Rep. Bennie Thompson has covered himself, and the entire sweep of his brand of big government race-baiting liberalism, with another shroud of shame and ignominy. How, you ask? Or, candidly, how you ask could they have sunk even lower? Sadly, however, that is the case. He has not insinuated, but said, not retracted, but redoubled, his snide, sinister, and ignorant remarks about Justice Clarence Thomas, "...[he] doesn't like black people, he doesn't like being black." He also called Justice Thomas an 'Uncle Tom.' The levels of inappropriateness are staggering.
First, there is the spectacle of a member of the legislative branch making an insulting ad hominem remark about a sitting Justice.....and then having the temerity, once having erred, to double-down. There is also the intended hurtfulness of one black man in public life impugning the status, integrity, and motivations of another public black man. There is also the wan character of what I will grudgingly refer to as Mr. Thompson's 'argument': "...if you look at his decisions on the Court, they have been adverse to the minority community, and the people I represent have a real issue with an African American not being sensitive to those issues."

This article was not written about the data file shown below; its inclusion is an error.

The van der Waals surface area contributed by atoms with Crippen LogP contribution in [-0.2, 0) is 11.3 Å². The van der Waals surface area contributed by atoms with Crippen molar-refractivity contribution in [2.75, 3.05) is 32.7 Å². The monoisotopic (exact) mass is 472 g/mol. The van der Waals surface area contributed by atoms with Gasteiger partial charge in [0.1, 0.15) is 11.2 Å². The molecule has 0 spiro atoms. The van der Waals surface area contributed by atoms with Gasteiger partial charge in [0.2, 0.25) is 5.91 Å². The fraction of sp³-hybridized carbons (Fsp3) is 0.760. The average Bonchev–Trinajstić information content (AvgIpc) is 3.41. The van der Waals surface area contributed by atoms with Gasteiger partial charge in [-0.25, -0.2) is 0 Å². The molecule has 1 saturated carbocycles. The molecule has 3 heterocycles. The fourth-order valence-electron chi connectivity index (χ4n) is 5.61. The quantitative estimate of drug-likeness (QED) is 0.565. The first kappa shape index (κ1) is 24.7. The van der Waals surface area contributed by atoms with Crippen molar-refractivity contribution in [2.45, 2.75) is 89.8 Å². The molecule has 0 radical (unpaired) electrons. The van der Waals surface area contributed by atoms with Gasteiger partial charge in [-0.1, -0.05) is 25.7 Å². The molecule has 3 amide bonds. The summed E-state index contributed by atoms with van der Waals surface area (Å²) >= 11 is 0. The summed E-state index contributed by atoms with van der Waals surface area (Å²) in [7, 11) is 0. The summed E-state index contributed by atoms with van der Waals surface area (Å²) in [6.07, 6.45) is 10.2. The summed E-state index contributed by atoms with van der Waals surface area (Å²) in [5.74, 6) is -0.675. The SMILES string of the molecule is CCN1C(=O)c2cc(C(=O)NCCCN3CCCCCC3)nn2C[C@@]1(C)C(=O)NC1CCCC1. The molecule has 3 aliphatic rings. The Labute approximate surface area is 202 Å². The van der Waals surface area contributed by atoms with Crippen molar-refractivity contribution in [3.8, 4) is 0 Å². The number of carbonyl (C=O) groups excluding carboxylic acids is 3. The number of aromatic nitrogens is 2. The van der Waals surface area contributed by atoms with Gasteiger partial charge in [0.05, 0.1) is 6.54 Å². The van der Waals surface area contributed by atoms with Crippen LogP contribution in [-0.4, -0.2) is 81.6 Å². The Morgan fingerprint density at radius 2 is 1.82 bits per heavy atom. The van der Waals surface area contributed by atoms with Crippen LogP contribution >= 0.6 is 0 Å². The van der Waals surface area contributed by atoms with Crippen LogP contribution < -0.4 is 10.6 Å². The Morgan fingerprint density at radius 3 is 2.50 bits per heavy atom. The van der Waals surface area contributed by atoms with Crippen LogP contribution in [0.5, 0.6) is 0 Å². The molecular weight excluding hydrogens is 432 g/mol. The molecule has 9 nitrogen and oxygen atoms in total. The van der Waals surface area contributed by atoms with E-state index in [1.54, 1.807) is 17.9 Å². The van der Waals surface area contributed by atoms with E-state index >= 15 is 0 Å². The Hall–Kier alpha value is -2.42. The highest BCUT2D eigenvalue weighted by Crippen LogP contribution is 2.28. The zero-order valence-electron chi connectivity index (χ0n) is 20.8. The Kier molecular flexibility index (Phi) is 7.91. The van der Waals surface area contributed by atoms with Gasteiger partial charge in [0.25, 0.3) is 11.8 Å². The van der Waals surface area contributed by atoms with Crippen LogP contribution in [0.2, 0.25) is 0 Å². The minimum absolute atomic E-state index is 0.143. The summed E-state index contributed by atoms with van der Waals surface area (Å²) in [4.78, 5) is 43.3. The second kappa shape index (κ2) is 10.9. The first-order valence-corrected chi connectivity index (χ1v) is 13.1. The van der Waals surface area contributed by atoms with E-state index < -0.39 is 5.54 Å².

So, in 'Bennie-land' there is only one way to think about issues that bear on the minority community, one way to express oneself, one way to live out one's blackness on the public stage. It does have a nice alliteration: one thought, one way, one blackness. This is intellectual collectivism, the subsuming of the individual into an overweening, overbearing, all-encompassing diktat of thought, of word, and of deed. There is only one way for a black man to think and to be; step outside the intellectual straight jacket to think for oneself and you are branded, by the likes of Thompson, as a self-hating race traitor. The unoriginality, and un-Americanness, of the approach is obvious. All the good Justice has done, rather than be an Uncle Tom, is to have 'risen up, and lived out the true meaning of the American Creed' (to echo Dr. King). He has dared to judge ideas by the content of their merit, not the color of their suitability to a particular vision of what's good for a particular race. Oh, do please forgive me, Mr. Thompson, but the Justice has dared to be FREE. To embrace INDEPENDENCE. And, to do his job - to judge the cases before him by the law and not by their readiness to be crammed into your vision of big government liberalism.